We live in a world shaped by food, a Sitopia (sitos - food; topos - place). Food, and how we search for and consume it, has defined our human journey. From our foraging hunter-gatherer ancestors to the enormous appetites of modern cities, food has shaped our bodies and homes, our politics and trade, and our climate. Whether it's the daily decision of what to eat, or the monopoly of industrial food production, food touches every part of our world. But by forgetting its value, we have drifted into a way of life that threatens our planet and ourselves. Yet food remains central to addressing the predicaments and opportunities of our urban, digital age. Drawing on insights from philosophy, history, architecture, literature, politics and science, as well as stories of the farmers, designers and economists who are remaking our relationship with food, Sitopia is a provocative and exhilarating vision for change, and how to thrive on our crowded, overheating planet. In her inspiring and deeply thoughtful new book Carolyn Steel, points the way to a better future.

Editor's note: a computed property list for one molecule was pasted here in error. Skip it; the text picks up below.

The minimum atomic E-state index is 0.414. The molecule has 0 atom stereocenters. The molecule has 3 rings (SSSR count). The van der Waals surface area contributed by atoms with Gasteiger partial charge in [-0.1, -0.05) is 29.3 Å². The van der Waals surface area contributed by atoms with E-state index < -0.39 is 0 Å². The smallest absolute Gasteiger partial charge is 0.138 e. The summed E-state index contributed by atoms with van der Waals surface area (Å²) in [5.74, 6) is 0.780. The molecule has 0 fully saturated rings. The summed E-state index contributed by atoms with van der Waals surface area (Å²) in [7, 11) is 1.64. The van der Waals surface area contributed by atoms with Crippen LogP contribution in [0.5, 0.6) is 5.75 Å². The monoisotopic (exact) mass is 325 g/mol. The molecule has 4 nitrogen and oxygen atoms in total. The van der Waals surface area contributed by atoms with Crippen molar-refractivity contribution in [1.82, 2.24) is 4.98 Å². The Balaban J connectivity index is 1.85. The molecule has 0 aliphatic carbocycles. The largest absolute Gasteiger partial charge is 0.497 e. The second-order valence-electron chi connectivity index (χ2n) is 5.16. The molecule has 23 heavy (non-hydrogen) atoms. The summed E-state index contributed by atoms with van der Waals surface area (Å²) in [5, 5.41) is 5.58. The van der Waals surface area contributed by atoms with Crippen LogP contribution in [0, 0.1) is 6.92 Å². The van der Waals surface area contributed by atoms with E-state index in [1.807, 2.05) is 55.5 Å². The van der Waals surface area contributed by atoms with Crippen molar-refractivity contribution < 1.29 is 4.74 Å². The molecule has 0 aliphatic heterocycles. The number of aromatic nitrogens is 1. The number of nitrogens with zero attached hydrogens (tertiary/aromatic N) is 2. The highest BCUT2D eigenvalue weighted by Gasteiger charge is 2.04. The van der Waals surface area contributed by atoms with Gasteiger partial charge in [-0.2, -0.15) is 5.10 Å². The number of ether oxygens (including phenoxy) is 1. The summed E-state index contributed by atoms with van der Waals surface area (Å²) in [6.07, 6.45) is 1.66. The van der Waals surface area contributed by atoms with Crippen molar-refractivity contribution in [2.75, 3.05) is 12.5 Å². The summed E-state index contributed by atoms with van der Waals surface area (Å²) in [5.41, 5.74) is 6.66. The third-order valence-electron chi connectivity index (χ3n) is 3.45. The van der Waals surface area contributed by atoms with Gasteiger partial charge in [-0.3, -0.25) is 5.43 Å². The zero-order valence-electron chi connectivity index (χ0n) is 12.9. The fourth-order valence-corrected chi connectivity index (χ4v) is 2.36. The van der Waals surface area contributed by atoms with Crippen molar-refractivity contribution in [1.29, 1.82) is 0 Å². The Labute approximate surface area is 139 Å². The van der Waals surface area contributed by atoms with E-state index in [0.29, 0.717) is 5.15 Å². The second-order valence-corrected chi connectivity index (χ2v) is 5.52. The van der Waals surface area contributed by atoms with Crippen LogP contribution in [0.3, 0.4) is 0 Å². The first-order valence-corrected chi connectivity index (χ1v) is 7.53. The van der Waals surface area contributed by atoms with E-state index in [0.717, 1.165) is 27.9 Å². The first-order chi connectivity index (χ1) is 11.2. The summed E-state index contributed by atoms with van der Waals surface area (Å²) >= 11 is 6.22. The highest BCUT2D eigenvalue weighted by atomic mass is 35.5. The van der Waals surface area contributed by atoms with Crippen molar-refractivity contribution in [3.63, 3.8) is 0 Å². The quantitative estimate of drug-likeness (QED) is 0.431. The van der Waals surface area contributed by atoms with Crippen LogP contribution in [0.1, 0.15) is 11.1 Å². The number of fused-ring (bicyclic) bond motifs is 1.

The post-war years saw a massive decline in the Lea Valley's industrial base. This was particularly marked by the collapse in furniture, electronics and electrical manufacturing that had been affected by cheap imports from countries abroad who had developed and streamlined their industries during the war years. Also affecting the collapse was a reluctance by some British manufacturers to invest and update their businesses in the light of the increasing overseas competition. However, in recent years the Lea Valley has seen a marked increase in the manufacture, development and distribution of food and drink products within the region. This upsurge has, in a way, complemented the work of earlier food and drink producers, several of whom have increased their product range and are now not only supplying and sustaining the British consumer markets, but also a number of markets overseas. This book not only uncovers the Lea Valley's emerging food and drink industry, but also highlights the history of those regional establishments that provided sustenance for earlier generations. While it is not possible to cover every food retailer, manufacturer, wholesaler and microbrewery within the Lea Valley region, it is hoped that those establishments mentioned in this book will give the reader a "flavour" of how the valley's food and drink industries are evolving and changing. In fact, it would seem that before this book has reached the printer, another micro-brewery has popped up or a new food wholesaler, manufacturer and distributor has emerged.